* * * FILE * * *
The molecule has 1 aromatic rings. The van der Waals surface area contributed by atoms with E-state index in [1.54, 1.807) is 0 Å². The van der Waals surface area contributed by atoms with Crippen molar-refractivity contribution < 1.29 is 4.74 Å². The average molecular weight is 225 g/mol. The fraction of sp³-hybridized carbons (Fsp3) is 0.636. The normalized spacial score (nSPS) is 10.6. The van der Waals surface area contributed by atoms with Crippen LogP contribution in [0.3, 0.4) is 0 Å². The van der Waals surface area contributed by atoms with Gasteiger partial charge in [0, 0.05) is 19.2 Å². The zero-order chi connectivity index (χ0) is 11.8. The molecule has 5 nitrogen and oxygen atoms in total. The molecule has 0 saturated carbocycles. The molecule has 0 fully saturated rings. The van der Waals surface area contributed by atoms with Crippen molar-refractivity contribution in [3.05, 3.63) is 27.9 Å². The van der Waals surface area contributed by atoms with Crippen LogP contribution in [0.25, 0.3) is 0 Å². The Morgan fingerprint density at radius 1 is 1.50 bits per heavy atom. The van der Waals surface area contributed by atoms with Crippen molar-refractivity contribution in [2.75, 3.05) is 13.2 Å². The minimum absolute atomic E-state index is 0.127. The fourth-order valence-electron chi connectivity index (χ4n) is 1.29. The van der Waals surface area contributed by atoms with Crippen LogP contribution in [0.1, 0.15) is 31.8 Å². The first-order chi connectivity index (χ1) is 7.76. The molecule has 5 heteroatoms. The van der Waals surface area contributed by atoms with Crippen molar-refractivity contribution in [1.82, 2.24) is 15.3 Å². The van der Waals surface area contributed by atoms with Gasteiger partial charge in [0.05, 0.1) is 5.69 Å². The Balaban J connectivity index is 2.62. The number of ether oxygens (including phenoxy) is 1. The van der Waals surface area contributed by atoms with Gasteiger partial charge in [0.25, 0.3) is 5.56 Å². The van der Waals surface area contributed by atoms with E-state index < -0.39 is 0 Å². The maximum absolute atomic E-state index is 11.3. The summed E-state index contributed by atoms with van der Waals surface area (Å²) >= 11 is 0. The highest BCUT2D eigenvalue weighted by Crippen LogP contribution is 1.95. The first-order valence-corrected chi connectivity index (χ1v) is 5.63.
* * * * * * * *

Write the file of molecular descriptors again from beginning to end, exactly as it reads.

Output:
The molecule has 1 aromatic rings. The van der Waals surface area contributed by atoms with E-state index in [1.54, 1.807) is 0 Å². The van der Waals surface area contributed by atoms with Crippen molar-refractivity contribution < 1.29 is 4.74 Å². The average molecular weight is 225 g/mol. The fraction of sp³-hybridized carbons (Fsp3) is 0.636. The normalized spacial score (nSPS) is 10.6. The van der Waals surface area contributed by atoms with Crippen LogP contribution in [0.3, 0.4) is 0 Å². The van der Waals surface area contributed by atoms with Gasteiger partial charge in [0, 0.05) is 19.2 Å². The zero-order chi connectivity index (χ0) is 11.8. The molecule has 5 nitrogen and oxygen atoms in total. The molecule has 0 saturated carbocycles. The molecule has 0 fully saturated rings. The van der Waals surface area contributed by atoms with Crippen molar-refractivity contribution in [3.05, 3.63) is 27.9 Å². The van der Waals surface area contributed by atoms with Crippen LogP contribution in [0.25, 0.3) is 0 Å². The Morgan fingerprint density at radius 1 is 1.50 bits per heavy atom. The van der Waals surface area contributed by atoms with Crippen molar-refractivity contribution in [2.75, 3.05) is 13.2 Å². The minimum absolute atomic E-state index is 0.127. The fourth-order valence-electron chi connectivity index (χ4n) is 1.29. The van der Waals surface area contributed by atoms with Crippen LogP contribution in [0.1, 0.15) is 31.8 Å². The first-order chi connectivity index (χ1) is 7.76. The molecule has 5 heteroatoms. The van der Waals surface area contributed by atoms with Crippen molar-refractivity contribution in [1.82, 2.24) is 15.3 Å². The van der Waals surface area contributed by atoms with Gasteiger partial charge in [0.05, 0.1) is 5.69 Å². The Balaban J connectivity index is 2.62. The number of ether oxygens (including phenoxy) is 1. The van der Waals surface area contributed by atoms with Gasteiger partial charge in [0.25, 0.3) is 5.56 Å². The van der Waals surface area contributed by atoms with E-state index < -0.39 is 0 Å². The maximum absolute atomic E-state index is 11.3. The summed E-state index contributed by atoms with van der Waals surface area (Å²) >= 11 is 0. The highest BCUT2D eigenvalue weighted by Crippen LogP contribution is 1.95. The first-order valence-corrected chi connectivity index (χ1v) is 5.63.